How Going to Jail Helped One Akins Student Find Her Calling

Jan 4, 2016

Most schools tell students to stay out of jail, but Akins High School in South Austin sends some of its students there once a week to learn how to become correctional officers. The program’s part of the school’s criminal justice curriculum, and allows students a hands-on look at life in the world of corrections officers.


Standing in her criminal justice class at Akins High School, 18-year-old senior Lauren Ochoa is wearing BDUs—or tactical training pants—boots that lace up to the shin, a black shirt and a black jacket. The jacket says CSI on the back in gold letters: Correctional Service Intern.

CSI Cadets walk through the halls at W. Charles Akins High School. The cadets are traveling to the Travis County Correctional Complex for their internship at the facility.
Credit Miguel Gutierrez Jr.

Ochoa is one of nine students at Akins High School heading to the Travis County Correctional Facility in Del Valle.

Once a week they get on a bus and go to the jail. There, students learn what it’s like working with inmates: serving food, monitoring inmates when they’re allowed out of their cells and even preventing fights.

“So when I first started I was scared,” she says. “I was terrified. I was like, ‘Oh my God, they’re going to yell at me, they’re going to talk to me, they’re going to say dirty things.'”

Now, she gets excited to go every week. Since she’s started, she’s been all over the facility – the clinic, the female-only Building 3, general population in Building 1 and the newly built Building 12, which those around the facility call “Westlake.”

At the end of the school year, Ochoa will have a certification that will let her work as a security coordinator with the Travis County Sheriff’s Office, a step below correctional officer. She can become an officer at 21, when she’s old enough to carry a weapon. But Ochoa wants to be a detective. She sees this as a step toward that goal.

On this day, Ochoa is going to maximum, which houses inmates who have had disciplinary problems since they entered jail.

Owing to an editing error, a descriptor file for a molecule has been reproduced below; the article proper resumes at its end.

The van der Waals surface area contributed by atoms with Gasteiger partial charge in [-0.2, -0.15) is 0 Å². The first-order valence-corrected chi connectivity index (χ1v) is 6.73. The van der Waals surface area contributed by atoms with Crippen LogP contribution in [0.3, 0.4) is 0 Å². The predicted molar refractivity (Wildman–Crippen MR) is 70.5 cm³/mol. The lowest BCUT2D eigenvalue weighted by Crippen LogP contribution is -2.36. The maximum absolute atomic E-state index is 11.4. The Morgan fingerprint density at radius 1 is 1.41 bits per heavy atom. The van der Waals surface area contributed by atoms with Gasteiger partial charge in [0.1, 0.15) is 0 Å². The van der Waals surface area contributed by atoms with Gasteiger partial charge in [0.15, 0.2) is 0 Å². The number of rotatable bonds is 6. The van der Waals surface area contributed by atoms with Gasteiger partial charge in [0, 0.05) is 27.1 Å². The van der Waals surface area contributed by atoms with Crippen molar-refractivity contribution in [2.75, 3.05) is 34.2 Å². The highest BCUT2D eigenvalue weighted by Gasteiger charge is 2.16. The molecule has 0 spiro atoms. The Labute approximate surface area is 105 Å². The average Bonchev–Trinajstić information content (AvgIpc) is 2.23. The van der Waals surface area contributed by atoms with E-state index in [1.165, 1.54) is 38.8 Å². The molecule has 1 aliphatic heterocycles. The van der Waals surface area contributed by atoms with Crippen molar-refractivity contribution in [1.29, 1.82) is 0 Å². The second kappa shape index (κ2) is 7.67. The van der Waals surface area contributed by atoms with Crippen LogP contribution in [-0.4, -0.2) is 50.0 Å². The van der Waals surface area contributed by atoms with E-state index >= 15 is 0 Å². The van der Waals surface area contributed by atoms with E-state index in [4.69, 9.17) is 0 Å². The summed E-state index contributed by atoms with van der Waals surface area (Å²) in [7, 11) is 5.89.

“In maximum I try not to look at them because if I do, they start acting out,” she says. “If they say hi to me I’ll say hi back, I’m not going to be rude. They’re people, too.”

The CSI Cadets exit the Travis County Correctional Complex. Students intern at the facility, and train with law enforcement professionals.
Credit Miguel Gutierrez Jr.

Travis County doesn’t let any audio or video recording inside the jail. To get between buildings, you walk on sidewalks with fences on either side and overhead. Inside the cinderblock building, many of the walls are covered in murals painted by the inmates. Each area has a control room where officers sit and watch the inmates. On each side there are windows that look out on a long hallway of cells. Inmates mingle in the day room playing games and talking. Ochoa says the worst part about the jail couldn’t be documented, recording equipment or not: the smell.

“It really stinks. I can go home and I can take off my uniform and I can smell it real fast and I can still smell the jail. You’ll never smell smells like that until you go to jail,” she says.

But this isn’t her first exposure to a jail. Like many students in the CSI program, she has family in prison.

“Ever since I was little I had two sides in my family. I had the good side and the bad side, and I wanted to be on the good side,” Ochoa says. “I figured if I wasn’t on the good side then I’ll end up being on the bad side. So I decided to take this on.”

Her father was in prison in Tennessee. He’s on parole now. Her stepfather is in prison in Texas. She’s spent years writing them letters and visiting them.

“It hurts me a lot, you know. The other day I was crying to my mom about it and she was like, ‘Why are you in this internship? Because you want to see how your dad’s living so you can hurt yourself, or do you want to make something of yourself?’ I don’t want to just work in a fast food restaurant,” she says. “I want something better.”

Robyn Katz addresses her students after a morning at the Travis County Correctional Complex.
Credit Miguel Gutierrez Jr.

Robyn Katz runs the criminal justice program at Akins High School. She says a career in corrections appeals to a lot of these students.

“It’s county employment, so the benefits are phenomenal. Pension for a correctional officer is incredible, also. The healthcare benefits are amazing,” Katz says. “I have two students in this internship who have children. And they’re looking to be able to have a career where they’re able to support their family and this would be a great career for that.” 

Not everyone loves that Ochoa is spending time in the jail, she says.

“Especially my dads,” she says. “They’ve been there, they’ve been in the inmate shoes and they’ve seen when there’s a new person on post, and they don’t like it.”

But the internship has helped her understand why guards treat inmates a certain way, and it has helped change how she thinks about herself.

“I thought I was never good at anything. But this—I love criminal justice. I’ve always been interested in it, the criminals. And I guess because of my fathers and some of my family, because they are criminals,” she says. “But the other half is the people who protect and serve the law.”

Lauren and her classmates spend half a day at the jail before heading back to school. She starts a new semester today and will head back to the jails this week. This semester, she and the rest of the Correctional Service Interns will learn about female inmates, how to handle prison riots and legal issues in prisons.  

Tags: